Monday, May 17, 2010

RE:turn to Korea

Well... once again I find myself adjusting to Korea culture anew. I did have several advantages this time knowing what exactly I was getting into arriving in a different season is all together a new experience and a different perspective.

From the second the plane landed my heart began to race even more so this time because I knew what was waiting... the smells, the bus ride, my personal bubble being popped. Its all just assulting to the senses to say the least but this time SHOULD be easier.. right? or so I kept telling myself. Six weeks away and I find myself not half as excited to go through culture shock as I was the first time around. Six weeks is just enough time to re-adjust to old comforts as the not so distant memories of cold showers and crispy air-dryed clothing fade away.

So here I am, back in Korea. Lots has changed and yet other things remain. The colors and smells have changed. The winter was brown and bleak when I left. I have returned to a vibrancy I never knew existed. I hardly recognized our street which is now lined with lucious leafy green trees. The fields big and small have sprouted and the brown and death of winter has all but disappeared. Its just incredible. Even the people have changed. Everyone is much more cheery. Kids are happy to be outside even if it is just to walk between school, Taekwondo lessons, and English school. The girls play jump rope in the school yard behind our apartment. They sing, laugh, and dance to their favorite K-Pop (Korean pop music) songs.

Even the grocery store looks refreshed and renewed. They did a reset of almost ALL the merchandise ( thank-you Ben for providing me with the correct terminology here back to the Coke stock boy days). It was like day one trying to find my way around the store. The fresh produce has thankfully become much more plentiful but there is still a lot to figure out. 

Example... these yellow things were every where clearly being the latest seasonal fruit. They are sold by the 20lb box, basketful, or individually. Of course I had to pick one out and try it. Here's what they look like inside and out (the ones here all have the white stripes many other pics I found weren't:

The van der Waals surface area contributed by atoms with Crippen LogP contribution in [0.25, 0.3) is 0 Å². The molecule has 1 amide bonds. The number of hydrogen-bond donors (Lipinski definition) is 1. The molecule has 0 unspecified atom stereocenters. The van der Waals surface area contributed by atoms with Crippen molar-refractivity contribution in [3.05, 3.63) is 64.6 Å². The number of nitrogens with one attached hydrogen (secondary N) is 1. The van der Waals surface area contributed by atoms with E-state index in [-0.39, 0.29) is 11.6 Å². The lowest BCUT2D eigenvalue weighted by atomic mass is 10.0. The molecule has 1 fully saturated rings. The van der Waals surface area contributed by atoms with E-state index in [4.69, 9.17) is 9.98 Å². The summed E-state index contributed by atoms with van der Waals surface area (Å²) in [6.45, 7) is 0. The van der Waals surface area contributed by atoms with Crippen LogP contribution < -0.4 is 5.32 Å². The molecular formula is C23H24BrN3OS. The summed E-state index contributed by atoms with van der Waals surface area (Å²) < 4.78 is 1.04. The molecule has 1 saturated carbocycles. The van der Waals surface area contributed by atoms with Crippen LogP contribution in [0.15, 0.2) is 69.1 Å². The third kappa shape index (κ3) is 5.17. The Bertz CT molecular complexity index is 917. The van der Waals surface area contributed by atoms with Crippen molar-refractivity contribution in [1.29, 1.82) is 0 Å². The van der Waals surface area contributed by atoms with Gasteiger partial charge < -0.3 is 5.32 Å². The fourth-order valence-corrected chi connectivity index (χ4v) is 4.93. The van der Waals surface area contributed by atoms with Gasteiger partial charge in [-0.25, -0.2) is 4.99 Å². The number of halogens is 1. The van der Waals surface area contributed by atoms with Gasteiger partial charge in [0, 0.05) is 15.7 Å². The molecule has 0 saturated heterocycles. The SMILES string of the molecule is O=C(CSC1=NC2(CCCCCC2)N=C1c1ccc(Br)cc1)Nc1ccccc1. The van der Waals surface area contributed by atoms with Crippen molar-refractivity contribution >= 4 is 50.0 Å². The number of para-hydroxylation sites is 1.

I chopped one up and removed the skin w/ a peeler as its not as think a skin as a larger melon. It was an odd taste to say the least. I was desperately hoping for it to taste like a Honey dew or even a cantaloupe but alas it was very odd. Maybe it just my palate but it tasted like someone had dumped and exhorbitant amount of salt on a honey dew... juicy and crips as it was I just could not get past the sea salty hardly fruity flavor. I'll still try another one because maybe this one wasn't rip or something but I was quite disappointed with the flavor. I love the look of them though, they are small but so bright and cheery and fun size! 

Being back also made me realize how much I missed Korean food oddly enough. I didn't think I'd grown so fond of it but apparently I did. I did so much that I was craving a few things upon arrival including a nice fresh roll of Kimbap (a seaweed roll with rice, pickled radish, cucumber, carrot, egg, ham, and ferns)

 there are several varieties but I tend to stick with the original version. Next on the list was bibimbap (one of the best known Korean dishes)

 and finally Ddeokbokki, a dish I came to enjoy as a result of time spent at Mr. Lee's house. Mrs. Lee makes the best version I've had yet. I decided I wanted to make my own version today after some research. Here was my result:                                 The raw ingredients ( I decided last minute not to throw in the Enoki mushrooms).
Napa cabbage, garlic, Korean sweet potato, carrot, ground pork, and the rice 'cakes' are in the pink bowl on the left.

It didn't turn out as good as Mrs. Lee's but I altered the recipe a bit by adding a few more veggies and the ground pork to make it a little more substantial and for the extra flavor boost. The sauce just wasn't quite right either, I like how creamy and flavorfully spicy Mrs. Lee's is, mine was good but not like I'd hoped. More research and I'll give it another go another day. 

Another thing I learned I took for granted.... ice cubes. Silly as it is when you are all jazzed up ready to have a delightful iced beverage on a day when its 80 something degrees and there are no ice cubes to make it happen talk about disappointing. Here s a comparison:
                                          Korean ice cube tray.... these could hardly keep a Korean size drink chilled.

Amy's creative solution: Texas size silicone cupcake shaped ice cubes : )

So, thats about it for today.... 

1 comment:

Casey said...

OMG, our melons were not salty or briney. That sounds terrible. The ones we bought were really mellow and like a denser honeydew. Your ddukbokki looks good. We'll have to swap Americanized Korean recipes.